64 Pages Posted: 23 Jun 2004
Date Written: June 2004
Using a comprehensive database of firms in Western and Eastern Europe, we study how the business environment in a country drives the creation of new firms. Our focus is on regulations governing entry. We find entry regulations hamper entry, especially in industries that naturally should have high entry. Also, value added per employee in naturally "high entry" industries grows more slowly in countries with onerous regulations on entry. The consequences of more restrictive entry barriers are seen, not in young firms, but in older firms, who grow more slowly and to a smaller size. Thus the absence of the disciplining effect of entry has real adverse effects. Interestingly, regulatory entry barriers have no adverse effect on entry in corrupt countries, only in less corrupt ones. Taken together, the evidence suggests bureaucratic entry regulations are neither benign nor welfare improving. However, not all regulations inhibit entry. In particular, regulations that enhance the enforcement of intellectual property rights or those that lead to a better developed financial sector do lead to greater entry in industries that do more R&D or industries that need more external finance.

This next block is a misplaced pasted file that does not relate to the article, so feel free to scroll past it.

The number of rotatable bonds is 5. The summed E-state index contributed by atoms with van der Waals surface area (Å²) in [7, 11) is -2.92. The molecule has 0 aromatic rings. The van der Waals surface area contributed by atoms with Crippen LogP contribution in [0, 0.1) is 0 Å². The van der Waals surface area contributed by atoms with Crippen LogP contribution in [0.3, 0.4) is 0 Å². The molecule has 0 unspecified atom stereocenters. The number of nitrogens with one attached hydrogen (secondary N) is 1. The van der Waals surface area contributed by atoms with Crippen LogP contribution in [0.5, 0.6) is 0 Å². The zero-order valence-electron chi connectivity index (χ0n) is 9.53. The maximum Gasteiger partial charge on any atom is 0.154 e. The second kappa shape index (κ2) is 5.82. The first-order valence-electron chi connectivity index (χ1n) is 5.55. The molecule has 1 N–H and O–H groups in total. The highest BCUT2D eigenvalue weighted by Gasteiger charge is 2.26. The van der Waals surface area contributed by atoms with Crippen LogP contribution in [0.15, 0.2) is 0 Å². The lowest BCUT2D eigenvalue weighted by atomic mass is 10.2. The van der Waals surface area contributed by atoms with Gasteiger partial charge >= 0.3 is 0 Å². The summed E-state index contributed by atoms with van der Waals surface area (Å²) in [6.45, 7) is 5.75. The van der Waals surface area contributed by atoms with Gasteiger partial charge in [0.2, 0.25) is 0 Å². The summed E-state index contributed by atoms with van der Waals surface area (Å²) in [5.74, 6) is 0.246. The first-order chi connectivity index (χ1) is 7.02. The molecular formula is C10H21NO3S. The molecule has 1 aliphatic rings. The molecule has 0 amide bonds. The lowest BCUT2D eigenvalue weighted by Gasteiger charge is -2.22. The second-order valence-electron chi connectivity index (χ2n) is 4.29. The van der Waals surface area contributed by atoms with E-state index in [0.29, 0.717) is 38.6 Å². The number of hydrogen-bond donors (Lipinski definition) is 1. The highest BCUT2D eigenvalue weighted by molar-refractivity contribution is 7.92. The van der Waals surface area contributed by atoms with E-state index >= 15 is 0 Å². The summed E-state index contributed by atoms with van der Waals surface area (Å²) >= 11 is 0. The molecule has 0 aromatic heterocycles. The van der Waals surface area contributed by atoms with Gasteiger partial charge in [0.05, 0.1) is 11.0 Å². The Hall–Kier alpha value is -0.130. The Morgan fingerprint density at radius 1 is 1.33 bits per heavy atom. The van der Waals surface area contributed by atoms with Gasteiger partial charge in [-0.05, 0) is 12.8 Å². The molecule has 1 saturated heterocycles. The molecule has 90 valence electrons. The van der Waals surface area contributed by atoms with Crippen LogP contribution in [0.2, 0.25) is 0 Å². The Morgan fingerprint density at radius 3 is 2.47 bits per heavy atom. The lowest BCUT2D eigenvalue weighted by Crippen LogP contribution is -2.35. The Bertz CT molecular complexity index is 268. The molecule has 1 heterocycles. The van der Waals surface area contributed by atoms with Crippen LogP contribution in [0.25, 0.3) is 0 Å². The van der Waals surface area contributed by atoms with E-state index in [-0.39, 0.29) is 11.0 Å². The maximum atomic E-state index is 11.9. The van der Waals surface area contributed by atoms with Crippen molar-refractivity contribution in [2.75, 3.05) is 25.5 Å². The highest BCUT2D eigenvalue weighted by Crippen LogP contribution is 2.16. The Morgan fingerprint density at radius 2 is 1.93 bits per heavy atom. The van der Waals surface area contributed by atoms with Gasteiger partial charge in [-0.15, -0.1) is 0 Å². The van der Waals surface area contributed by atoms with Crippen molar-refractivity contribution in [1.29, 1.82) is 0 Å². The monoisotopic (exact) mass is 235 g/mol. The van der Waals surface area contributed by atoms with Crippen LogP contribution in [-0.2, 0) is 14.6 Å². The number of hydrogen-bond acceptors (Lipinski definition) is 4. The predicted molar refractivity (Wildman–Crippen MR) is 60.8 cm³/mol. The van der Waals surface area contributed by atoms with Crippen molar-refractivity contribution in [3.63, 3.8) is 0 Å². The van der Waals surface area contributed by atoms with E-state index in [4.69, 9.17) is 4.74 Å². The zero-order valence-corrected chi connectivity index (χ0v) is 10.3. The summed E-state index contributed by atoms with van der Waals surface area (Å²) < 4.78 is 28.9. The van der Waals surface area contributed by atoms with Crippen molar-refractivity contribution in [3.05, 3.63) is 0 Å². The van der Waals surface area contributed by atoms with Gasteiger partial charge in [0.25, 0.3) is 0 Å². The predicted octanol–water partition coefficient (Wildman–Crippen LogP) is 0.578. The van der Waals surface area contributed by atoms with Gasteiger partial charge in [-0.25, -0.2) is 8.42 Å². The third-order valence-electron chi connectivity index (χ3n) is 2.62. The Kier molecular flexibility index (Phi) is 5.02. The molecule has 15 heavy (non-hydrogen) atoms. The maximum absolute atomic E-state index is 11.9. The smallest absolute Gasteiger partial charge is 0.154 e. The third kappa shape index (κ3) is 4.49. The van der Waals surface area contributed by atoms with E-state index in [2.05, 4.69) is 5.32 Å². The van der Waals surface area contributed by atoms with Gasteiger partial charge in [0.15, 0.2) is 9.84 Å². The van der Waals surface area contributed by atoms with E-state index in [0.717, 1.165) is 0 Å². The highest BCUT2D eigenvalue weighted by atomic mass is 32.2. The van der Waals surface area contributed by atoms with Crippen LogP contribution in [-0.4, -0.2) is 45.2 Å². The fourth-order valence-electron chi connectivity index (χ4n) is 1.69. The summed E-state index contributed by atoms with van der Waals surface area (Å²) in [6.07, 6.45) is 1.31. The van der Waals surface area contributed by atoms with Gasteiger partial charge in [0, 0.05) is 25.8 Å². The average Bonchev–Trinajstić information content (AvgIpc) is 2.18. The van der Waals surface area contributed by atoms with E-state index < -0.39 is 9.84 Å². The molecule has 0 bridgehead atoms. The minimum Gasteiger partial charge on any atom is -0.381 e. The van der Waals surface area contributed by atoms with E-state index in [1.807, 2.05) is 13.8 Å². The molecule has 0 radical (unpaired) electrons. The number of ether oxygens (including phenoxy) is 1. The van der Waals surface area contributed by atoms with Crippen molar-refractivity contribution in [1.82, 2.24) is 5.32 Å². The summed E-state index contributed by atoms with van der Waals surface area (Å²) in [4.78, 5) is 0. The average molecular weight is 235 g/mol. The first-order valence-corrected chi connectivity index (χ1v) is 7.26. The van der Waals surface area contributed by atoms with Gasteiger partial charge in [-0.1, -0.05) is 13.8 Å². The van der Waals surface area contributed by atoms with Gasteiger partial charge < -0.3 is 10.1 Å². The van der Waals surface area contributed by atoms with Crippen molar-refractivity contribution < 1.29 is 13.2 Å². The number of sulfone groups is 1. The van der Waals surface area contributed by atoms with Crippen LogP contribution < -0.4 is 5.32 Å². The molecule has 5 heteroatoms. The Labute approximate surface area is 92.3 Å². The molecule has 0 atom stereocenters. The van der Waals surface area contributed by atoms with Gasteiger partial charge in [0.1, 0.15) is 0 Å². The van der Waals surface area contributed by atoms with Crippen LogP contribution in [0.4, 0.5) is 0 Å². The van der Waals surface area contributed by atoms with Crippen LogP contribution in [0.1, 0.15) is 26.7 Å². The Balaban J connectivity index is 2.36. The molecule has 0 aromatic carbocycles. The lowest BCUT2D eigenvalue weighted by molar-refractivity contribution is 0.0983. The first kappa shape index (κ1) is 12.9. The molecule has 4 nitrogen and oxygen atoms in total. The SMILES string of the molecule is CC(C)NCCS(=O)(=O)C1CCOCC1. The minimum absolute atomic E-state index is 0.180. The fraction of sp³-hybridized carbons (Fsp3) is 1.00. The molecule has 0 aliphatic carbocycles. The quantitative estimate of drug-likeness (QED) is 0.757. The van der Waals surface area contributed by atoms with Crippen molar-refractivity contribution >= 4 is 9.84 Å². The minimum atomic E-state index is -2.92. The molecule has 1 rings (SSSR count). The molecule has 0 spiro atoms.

Keywords: Entry, Regulations
JEL Classification: K20, L50
Suggested Citation: Suggested Citation
Klapper, Leora F. and Laeven, Luc and Rajan, Raghuram G., Business Environment and Firm Entry: Evidence from International Data (June 2004). World Bank Working Paper No. 3232. Available at SSRN: https://ssrn.com/abstract=557830 or http://dx.doi.org/10.2139/ssrn.557830
By Ross Levine